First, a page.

Like all parents I make sure I try to feed my children the healthiest lunches possible. We’ve gone between buying lunches and making lunches for both kids. The Mama Maven Blog is excited to join the “Healthy Eating Habits Start from the Ground Up” blog campaign, which features Lunch, a documentary that shines a light on school lunch programs and teaches kids about healthy habits, gardening, fresh foods and more.
The Picky Eater:
My son Benjamin (now age 6 ½) is a very picky eater – though he has improved over the years. I’ve always made his snacks and when he went to Pre-K, I also made his lunch. But the next year (last year), we decided to try buying lunch. But being a picky eater, he ate a cheese sandwich everyday. And perhaps part of an apple or banana. He’s famous for spitting out the peel or eating ½ of the banana. The only lunch he would eat was pizza on Fridays.
So this year, I make him lunch. He eats peanut butter and jelly sandwich 4 days a week and buys Pizza on Fridays. While I wish he’d eat a better variety of foods, I make the healthiest version of PB & J that I can. I always make it on wheat bread with natural peanut butter (without added sugar or palm oil) and fruit spread (no sugared preserves). One thing I disliked about the sandwiches (he’d eat at school last year) is that they were made with white bread. The snacks I give him are healthy too; like organic crackers, organic fruit, organic pouch applesauce, greek yogurt, nuts, healthier cookies or whole grain pretzels.
The Good Eater:
My daughter is a better eater and buys lunch at school this year. And she actually will eat it proper school lunch. She goes to a small public school and they try very hard to make nutritious items for the students. I’ve watched Jamie Oliver’s Food Revolution and am so glad that her school cares about serving healthier food. I’m not kidding myself; it could be even healthier. They do serve processed and frozen foods, but the pancakes and other foods are made from scratch. I know that school lunches are vital – I taught in East Harlem, New York City, for 5 years and without the free breakfasts and lunches that were served, some of my students would have not gotten a hot meal daily. I still know the lunches can be healthier, as I wait for my copy of Lunch the Film to arrive, I’m shocked by some of the statistics that the film offers.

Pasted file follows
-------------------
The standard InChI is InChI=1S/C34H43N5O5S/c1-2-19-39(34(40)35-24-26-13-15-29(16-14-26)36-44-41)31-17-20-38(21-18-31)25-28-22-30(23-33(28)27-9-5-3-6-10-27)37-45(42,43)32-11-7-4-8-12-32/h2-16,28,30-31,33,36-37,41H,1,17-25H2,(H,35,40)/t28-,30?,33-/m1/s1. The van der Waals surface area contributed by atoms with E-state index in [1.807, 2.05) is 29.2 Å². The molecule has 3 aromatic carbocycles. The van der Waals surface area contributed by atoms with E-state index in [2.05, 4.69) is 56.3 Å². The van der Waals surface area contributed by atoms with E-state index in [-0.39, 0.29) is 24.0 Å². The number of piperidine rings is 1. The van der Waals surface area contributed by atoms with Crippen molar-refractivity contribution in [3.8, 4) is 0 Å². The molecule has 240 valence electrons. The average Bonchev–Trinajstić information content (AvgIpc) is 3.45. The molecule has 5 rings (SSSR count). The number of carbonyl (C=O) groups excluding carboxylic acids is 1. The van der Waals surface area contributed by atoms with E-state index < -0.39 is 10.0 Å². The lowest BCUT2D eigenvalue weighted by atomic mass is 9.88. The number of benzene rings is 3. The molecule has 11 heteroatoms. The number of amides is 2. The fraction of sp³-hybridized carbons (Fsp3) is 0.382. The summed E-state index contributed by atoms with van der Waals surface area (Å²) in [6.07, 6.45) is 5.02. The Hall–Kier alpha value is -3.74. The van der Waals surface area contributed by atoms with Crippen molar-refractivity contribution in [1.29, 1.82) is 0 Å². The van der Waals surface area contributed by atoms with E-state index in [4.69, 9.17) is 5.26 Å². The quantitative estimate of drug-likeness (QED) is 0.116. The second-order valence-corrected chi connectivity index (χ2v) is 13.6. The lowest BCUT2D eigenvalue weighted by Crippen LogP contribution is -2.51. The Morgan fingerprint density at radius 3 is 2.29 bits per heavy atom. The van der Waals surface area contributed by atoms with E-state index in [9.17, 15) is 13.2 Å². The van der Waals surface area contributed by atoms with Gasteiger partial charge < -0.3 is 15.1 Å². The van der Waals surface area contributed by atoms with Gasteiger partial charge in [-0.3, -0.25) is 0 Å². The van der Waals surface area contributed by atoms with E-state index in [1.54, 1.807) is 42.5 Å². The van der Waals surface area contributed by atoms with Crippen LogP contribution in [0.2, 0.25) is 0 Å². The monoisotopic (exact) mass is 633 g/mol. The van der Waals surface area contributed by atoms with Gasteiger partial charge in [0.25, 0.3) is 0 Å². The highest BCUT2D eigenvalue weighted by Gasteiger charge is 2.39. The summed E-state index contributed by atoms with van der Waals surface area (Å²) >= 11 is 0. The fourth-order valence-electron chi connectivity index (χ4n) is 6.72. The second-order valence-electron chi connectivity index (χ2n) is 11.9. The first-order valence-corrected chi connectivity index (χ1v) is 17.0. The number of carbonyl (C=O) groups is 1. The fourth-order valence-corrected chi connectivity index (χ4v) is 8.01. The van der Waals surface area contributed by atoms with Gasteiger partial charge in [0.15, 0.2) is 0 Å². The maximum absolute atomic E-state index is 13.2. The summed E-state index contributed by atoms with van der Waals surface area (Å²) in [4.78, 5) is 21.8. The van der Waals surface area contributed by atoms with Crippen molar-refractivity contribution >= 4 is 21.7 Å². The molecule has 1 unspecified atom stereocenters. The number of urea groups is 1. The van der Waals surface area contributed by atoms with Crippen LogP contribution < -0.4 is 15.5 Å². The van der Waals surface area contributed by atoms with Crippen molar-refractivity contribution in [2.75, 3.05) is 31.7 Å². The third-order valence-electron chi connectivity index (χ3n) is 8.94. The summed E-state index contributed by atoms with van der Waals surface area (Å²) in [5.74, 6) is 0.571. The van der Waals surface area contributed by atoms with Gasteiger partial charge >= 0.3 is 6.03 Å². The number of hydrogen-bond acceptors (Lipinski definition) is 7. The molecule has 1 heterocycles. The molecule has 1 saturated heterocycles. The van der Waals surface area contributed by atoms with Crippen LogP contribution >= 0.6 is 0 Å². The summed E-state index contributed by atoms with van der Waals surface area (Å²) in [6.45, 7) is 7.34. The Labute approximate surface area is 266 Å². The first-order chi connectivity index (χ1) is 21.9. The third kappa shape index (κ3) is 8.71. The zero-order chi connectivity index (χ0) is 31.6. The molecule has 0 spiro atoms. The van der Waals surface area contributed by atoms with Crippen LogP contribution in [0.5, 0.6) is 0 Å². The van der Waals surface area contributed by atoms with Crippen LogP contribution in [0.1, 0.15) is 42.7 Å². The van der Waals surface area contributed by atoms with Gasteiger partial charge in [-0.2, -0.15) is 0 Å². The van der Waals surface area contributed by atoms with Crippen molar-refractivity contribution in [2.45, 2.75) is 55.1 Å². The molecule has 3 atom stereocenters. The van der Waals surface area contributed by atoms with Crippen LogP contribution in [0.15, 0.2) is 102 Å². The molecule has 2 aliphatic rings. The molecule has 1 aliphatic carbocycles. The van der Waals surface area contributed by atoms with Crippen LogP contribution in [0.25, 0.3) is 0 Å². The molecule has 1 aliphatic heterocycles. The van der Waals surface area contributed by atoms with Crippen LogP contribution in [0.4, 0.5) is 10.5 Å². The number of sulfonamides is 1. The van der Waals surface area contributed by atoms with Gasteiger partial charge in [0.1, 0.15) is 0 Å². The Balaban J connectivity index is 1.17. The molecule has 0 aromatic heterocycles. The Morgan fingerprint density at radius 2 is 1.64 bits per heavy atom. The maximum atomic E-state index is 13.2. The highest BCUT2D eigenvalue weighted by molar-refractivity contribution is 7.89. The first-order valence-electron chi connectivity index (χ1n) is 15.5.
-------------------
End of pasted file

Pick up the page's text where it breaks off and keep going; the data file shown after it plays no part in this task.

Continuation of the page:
Did you know that “elementary school lunches average 821 calories per lunch?” Plus, “According to the Centers for Disease Control and Prevention, 16 percent of children (over 9 million) 6-19 years old are overweight or obese — a number that has tripled since 1980.
For children born in the United States in 2000, the lifetime risk of being diagnosed with Type 2 diabetes at some point in their lives is estimated to be about 30 percent for boys and 40 percent for girls. (“Preventing Childhood Obesity: Health in the Balance, 2005,” Institute of Medicine.)”
I’ve educated my daughter on making healthier choices in what’s she served. I taught her to choose white milk over chocolate milk (because the sugar isn’t good for her). I taught her to eat her protein and vegetables before the other items served. She tells me about the chicken and broccoli she eats (I usually get a rundown of the menu from her). I admit I cringe when she tells me she ate French fries and chicken nuggets. On Fridays, I let her choose the chocolate milk with her pizza, but she knows it’s a treat. Next year she’s going to a private pre-k, so I may just make her lunch too.
So, how do you make your children’s lunches healthy? Do you think it’s possible to buy lunch at school and still stay healthy?
I’m writing this post as a blog tour for Lunch, a documentary by Avis Richards of the Birds Nest Foundation. I will be receiving a copy of the DVD, but no other compensation. I agreed to do this because I support healthier school lunches for all students.
“Like” the Birds Nest Foundation on Facebook & follow @birdsnestorg on Twitter.